IDEAS home Printed from
   My bibliography  Save this paper

Is human resource management profitable for small firms?


  • Jan de Kok
  • Deanne den Hartog


The impact of high performance work systems on labour productivity and profit of small and medium sized enterprises. Previous versions of this paper have been presented at the 2005 conference of the Dutch HRM Network on HRM and performance (held on 4 and 5 November of that year) and the invited workshop 'Entrepreneurship from the employee's perspective' at the Max Planck Institute of Economics in Jena (Februari 2006). The paper presented at the Mack Planck Institute has been published as EIM Scales Paper N200520. The research presented in this paper focuses on the effectiveness of a high performance work system. This system is comprised of practices in the areas of extensiveness of staffing, performance based pay, pay level, job rotation, training and participation. In particular, this study focuses on the effects of such a system on the performance of small and medium-sized enterprises. Results of our study, among small and medium size enterprises in the Netherlands, show that firms with such a system have higher labour productivity, are more innovative and generate higher profits. These results suggest that high performance work systems are not only relevant in large corporations, but may also benefit small firms.

Suggested Citation

  • Jan de Kok & Deanne den Hartog, 2006. "Is human resource management profitable for small firms?," Scales Research Reports H200621, EIM Business and Policy Research.
  • Handle: RePEc:eim:papers:h200621

    Download full text from publisher

    File URL:
    Download Restriction: no

    More about this item


    Access and download statistics


    All material on this site has been provided by the respective publishers and authors. You can help correct errors and omissions. When requesting a correction, please mention this item's handle: RePEc:eim:papers:h200621. See general information about how to correct material in RePEc.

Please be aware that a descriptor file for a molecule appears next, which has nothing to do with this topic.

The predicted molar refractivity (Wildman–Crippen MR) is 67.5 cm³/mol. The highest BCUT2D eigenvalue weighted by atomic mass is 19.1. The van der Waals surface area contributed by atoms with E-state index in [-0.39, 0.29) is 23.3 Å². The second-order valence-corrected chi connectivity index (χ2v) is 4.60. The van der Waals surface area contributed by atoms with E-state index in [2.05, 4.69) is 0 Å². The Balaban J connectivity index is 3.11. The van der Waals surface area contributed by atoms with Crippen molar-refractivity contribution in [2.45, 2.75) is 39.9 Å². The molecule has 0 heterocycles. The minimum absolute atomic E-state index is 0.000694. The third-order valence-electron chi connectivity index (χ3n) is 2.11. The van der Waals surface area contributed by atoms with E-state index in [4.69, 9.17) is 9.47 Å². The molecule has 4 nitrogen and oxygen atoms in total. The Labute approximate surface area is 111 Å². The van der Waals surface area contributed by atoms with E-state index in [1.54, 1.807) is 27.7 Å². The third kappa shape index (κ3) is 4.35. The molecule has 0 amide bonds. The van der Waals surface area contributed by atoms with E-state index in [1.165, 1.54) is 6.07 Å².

For technical questions regarding this item, or to correct its authors, title, abstract, bibliographic or download information, contact: (Webmaster EIM). General contact details of provider: .

    If you have authored this item and are not yet registered with RePEc, we encourage you to do it here. This allows to link your profile to this item. It also allows you to accept potential citations to this item that we are uncertain about.

    We have no references for this item. You can help adding them by using this form .

    If you know of missing items citing this one, you can help us creating those links by adding the relevant references in the same way as above, for each refering item. If you are a registered author of this item, you may also want to check the "citations" tab in your RePEc Author Service profile, as there may be some citations waiting for confirmation.

    Please note that corrections may take a couple of weeks to filter through the various RePEc services.

    IDEAS is a RePEc service hosted by the Research Division of the Federal Reserve Bank of St. Louis . RePEc uses bibliographic data supplied by the respective publishers.